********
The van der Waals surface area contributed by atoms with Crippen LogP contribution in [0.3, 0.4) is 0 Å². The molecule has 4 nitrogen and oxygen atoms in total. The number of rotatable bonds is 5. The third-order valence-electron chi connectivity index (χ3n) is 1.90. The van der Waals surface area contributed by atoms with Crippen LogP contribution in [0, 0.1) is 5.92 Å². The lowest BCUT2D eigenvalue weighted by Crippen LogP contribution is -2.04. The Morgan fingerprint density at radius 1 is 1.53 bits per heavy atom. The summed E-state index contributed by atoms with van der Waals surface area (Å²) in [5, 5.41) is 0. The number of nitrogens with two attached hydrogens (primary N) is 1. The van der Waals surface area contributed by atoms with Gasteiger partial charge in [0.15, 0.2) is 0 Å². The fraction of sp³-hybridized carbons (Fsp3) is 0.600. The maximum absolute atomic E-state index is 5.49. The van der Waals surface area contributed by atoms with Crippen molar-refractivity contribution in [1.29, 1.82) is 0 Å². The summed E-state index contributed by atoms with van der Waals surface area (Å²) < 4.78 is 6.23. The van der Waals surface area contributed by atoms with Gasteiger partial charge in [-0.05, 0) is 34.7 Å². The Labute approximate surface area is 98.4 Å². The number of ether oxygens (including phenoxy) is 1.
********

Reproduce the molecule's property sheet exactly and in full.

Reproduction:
The van der Waals surface area contributed by atoms with Crippen LogP contribution in [0.3, 0.4) is 0 Å². The molecule has 4 nitrogen and oxygen atoms in total. The number of rotatable bonds is 5. The third-order valence-electron chi connectivity index (χ3n) is 1.90. The van der Waals surface area contributed by atoms with Crippen LogP contribution in [0, 0.1) is 5.92 Å². The lowest BCUT2D eigenvalue weighted by Crippen LogP contribution is -2.04. The Morgan fingerprint density at radius 1 is 1.53 bits per heavy atom. The summed E-state index contributed by atoms with van der Waals surface area (Å²) in [5, 5.41) is 0. The number of nitrogens with two attached hydrogens (primary N) is 1. The van der Waals surface area contributed by atoms with Gasteiger partial charge in [0.15, 0.2) is 0 Å². The fraction of sp³-hybridized carbons (Fsp3) is 0.600. The maximum absolute atomic E-state index is 5.49. The van der Waals surface area contributed by atoms with Crippen molar-refractivity contribution in [1.29, 1.82) is 0 Å². The summed E-state index contributed by atoms with van der Waals surface area (Å²) < 4.78 is 6.23. The van der Waals surface area contributed by atoms with Gasteiger partial charge in [-0.05, 0) is 34.7 Å². The Labute approximate surface area is 98.4 Å². The number of ether oxygens (including phenoxy) is 1.